Cheap Money Has Australian Lending Back At Pre-GFC Levels

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Statistics released today show cautious consumers dropping personal finance commitments but strong borrowing in the commercial sector pushing total lending finance up by 7.6% to $72.9 billion in June, the highest since January 2008.

Personal loans in Australia fell 1.8% in to $8.505 billion in June compared to May, according to the Australian Bureau of Statistics.

And personal revolving credit fell 3.3% and fixed lending commitments also down 0.6%.

However, commercial finance rose 12.1% to $46.495 billion and housing finance for owner occupier was up 1.8% $17.070 billion.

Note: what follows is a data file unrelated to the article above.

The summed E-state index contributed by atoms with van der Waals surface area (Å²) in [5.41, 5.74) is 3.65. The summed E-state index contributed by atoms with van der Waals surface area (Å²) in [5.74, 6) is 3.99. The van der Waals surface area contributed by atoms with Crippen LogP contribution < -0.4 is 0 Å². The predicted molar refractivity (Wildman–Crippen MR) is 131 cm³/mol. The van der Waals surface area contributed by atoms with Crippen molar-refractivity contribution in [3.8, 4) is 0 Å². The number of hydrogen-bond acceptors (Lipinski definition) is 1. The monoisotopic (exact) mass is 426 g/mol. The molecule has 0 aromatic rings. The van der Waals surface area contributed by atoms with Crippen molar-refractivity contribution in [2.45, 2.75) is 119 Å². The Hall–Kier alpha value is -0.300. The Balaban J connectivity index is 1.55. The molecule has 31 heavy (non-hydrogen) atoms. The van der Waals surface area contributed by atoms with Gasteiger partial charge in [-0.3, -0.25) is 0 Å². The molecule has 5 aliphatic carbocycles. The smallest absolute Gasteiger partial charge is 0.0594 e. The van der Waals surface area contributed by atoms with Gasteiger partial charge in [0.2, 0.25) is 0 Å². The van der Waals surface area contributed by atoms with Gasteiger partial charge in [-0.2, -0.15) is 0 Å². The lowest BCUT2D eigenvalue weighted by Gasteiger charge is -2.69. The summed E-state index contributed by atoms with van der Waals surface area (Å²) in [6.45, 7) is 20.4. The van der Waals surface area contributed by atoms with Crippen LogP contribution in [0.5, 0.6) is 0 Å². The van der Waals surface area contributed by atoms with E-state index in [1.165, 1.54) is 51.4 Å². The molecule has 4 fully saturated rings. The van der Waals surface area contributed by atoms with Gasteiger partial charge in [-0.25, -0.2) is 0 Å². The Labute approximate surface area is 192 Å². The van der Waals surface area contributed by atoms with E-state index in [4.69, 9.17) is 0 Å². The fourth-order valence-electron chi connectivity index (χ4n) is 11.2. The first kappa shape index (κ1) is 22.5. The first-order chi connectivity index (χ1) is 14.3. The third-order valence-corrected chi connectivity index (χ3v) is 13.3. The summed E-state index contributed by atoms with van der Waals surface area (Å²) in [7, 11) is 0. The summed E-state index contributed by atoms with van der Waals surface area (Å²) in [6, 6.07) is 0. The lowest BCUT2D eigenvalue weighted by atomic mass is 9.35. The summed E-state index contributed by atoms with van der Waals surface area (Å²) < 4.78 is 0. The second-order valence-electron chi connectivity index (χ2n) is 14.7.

Commsec chief economist Craig James says lending has returned to levels prior to the global financial crisis.

“In fact, in original terms, lending totalled $84.1 billion in June 2014, the second highest total on record behind June 2007 ($90.8 billion),” he says.

“While growth is being driven by business lending, both personal and housing loans are well up on a year ago.

“Simply, consumers and businesses are embracing cheap financing. And hopefully in the case of business, some of the extra dollars are being put to work in new investment, in turn leading to the hiring of more staff.

James says the importance of the data lies in what it reveals about the appropriateness of interest rate settings, confidence and spending levels in the economy.

Official interest rates are at record lows of 2.5%.

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